Our campaign in defence of education at King’s is partly about our colleagues’ livelihoods, and about the lack of regard shown to them by senior management. But it is clear that it is also about much more than this. The creeping culture of managerialism in universities is also an issue. The support we have received from students, and from colleagues who are either members of other unions, or not yet members of UCU, is an indication that this campaign is also about defending the values that underpin education at King’s and elsewhere, which include collegiality, respect for individuals, cooperation, intellectual integrity and academic independence.

The verve, humour, creativity and imagination of yesterday’s pickets offered us all a glimpse of the potential that exists within this institution for staff and students to make education at King’s more rewarding and more enjoyable. All too often this potential is either stifled or by-passed by the dead hand of senior management.

Our thanks and congratulations go to all who took part yesterday, and to everyone who showed their support for our campaign. Senior management teams across the country are offering no resistance to government cuts. They are determined to follow the example set by King’s and impose redundancies and department closures on their staff and students. The magnificent collective response to these attacks that we have seen at Leeds, Sussex, Kent and King’s is a powerful reminder to all that if we stand together we can defend our education system from the ministers and managers who want to turn it into a marketplace.

Jim Wolfreys

President KCL UCU

Please continue to send donations and messages of support to: ucu@kcl.ac.uk

For more information on our dispute see: http://www.kcl.ac.uk/ucu

Posted here by Glenn Rikowski

The Flow of Ideas: http://www.flowideas.co.uk

Cold Hands & Quarter Moon at: https://rikowski.wordpress.com/cold-hands-quarter-moon/

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The Ockress: http://www.theockress.com

Glenn Rikowski on Facebook at: http://www.facebook.com/glenn.rikowski

Wavering on Ether: http://blog.myspace.com/glennrikowski

MySpace Profile: http://www.myspace.com/glennrikowski

 

It's CrisisTime!

It's CrisisTime!

CRISIS WHAT CRISIS: FORWARD TO THE PAST?

 

 Critical Labour Studies: 6th Symposium 2009

Venue: The School of Oriental and African Studies, University of London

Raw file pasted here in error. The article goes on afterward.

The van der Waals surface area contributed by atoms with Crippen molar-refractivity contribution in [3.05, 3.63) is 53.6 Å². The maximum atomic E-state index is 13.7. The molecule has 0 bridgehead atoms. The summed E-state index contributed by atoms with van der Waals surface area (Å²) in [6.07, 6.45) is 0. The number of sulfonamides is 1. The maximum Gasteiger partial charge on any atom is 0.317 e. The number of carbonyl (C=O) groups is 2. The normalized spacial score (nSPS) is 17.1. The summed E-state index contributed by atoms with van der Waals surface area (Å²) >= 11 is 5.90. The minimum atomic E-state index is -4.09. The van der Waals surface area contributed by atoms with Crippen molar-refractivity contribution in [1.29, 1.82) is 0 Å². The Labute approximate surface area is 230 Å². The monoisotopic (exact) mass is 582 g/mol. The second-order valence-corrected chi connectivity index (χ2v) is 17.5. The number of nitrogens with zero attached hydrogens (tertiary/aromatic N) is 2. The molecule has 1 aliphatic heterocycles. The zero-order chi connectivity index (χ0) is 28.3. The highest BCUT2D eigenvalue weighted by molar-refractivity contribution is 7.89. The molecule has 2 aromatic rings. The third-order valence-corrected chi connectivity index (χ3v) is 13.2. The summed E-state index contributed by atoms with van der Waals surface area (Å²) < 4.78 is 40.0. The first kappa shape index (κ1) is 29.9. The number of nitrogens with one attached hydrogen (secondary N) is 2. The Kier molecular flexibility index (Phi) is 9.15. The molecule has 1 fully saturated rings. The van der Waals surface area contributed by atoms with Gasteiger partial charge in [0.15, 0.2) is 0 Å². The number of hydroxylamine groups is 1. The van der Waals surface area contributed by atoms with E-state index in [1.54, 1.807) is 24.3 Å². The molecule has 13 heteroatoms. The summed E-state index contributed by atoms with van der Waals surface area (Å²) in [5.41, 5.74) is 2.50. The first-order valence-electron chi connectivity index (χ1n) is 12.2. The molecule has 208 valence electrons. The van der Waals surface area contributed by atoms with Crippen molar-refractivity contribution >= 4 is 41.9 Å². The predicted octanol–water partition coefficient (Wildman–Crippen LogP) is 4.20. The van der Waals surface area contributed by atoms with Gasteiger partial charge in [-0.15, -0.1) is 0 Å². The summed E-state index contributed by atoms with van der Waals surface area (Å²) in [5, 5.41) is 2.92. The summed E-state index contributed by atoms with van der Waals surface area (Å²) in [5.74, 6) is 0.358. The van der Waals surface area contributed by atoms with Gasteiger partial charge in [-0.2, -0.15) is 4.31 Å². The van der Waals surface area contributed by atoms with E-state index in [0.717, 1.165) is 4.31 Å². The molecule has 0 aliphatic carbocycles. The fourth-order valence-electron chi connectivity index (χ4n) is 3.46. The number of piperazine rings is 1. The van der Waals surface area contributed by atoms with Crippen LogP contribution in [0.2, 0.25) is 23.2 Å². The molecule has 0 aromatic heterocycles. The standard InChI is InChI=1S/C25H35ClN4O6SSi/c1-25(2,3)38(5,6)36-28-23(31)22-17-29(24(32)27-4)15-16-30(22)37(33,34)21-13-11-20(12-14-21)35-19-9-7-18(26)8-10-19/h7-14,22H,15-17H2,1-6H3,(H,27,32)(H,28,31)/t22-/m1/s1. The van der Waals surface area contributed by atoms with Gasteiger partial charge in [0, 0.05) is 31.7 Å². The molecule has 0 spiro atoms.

Saturday 21st/Sunday 22nd November 2009

Statement of Intent
It is clear to researchers and activists, both in the trade union movement and universities, that global capitalism is increasingly shaping the worlds of work and employment. The imposition of this neo-liberal orthodoxy has many profound implications, not least that states seek to both de-legitimise workers’ opposition and marginalise their organisations. However, just as capitalism has embraced neo-liberal strategies, there has emerged a new politics of resistance that is varied and diverse, embracing: trade union and socialist organisations, green and ecological protest movements, anti-war activists, feminists, human rights campaigners and NGOs. It is against this background that the Critical Labour Studies (CLS) symposium has aimed to bring together researchers and activists to discuss key features of work and employment from a radical and labour-focused perspective. We recognise that while left academic researchers participate in the usual round of mainstream conferences, the scope for focused radical debate around these themes is actually quite limited. Through CLS we have developed an open working group and discussion forum that engages with many of the challenges facing researchers and trade unionists within the current environment of work and employment. By ‘labour’, we anticipate, in the traditions of radical researchers over the ages, a broad understanding of myriad social, economic and political agendas. To date, themes have included: race, identity and organising migrant workers, global unionism and organising internationally, the new politics of production, privatisation, outsourcing and offshoring. The list of themes and questions that concern us continues to develop over time, and the intention will be to reflect this evolving agenda at this year’s symposium. An ancillary objective is to engage in genuinely critical debate, rescuing this term from its co-option by mainstream agendas.

The Format of the Symposium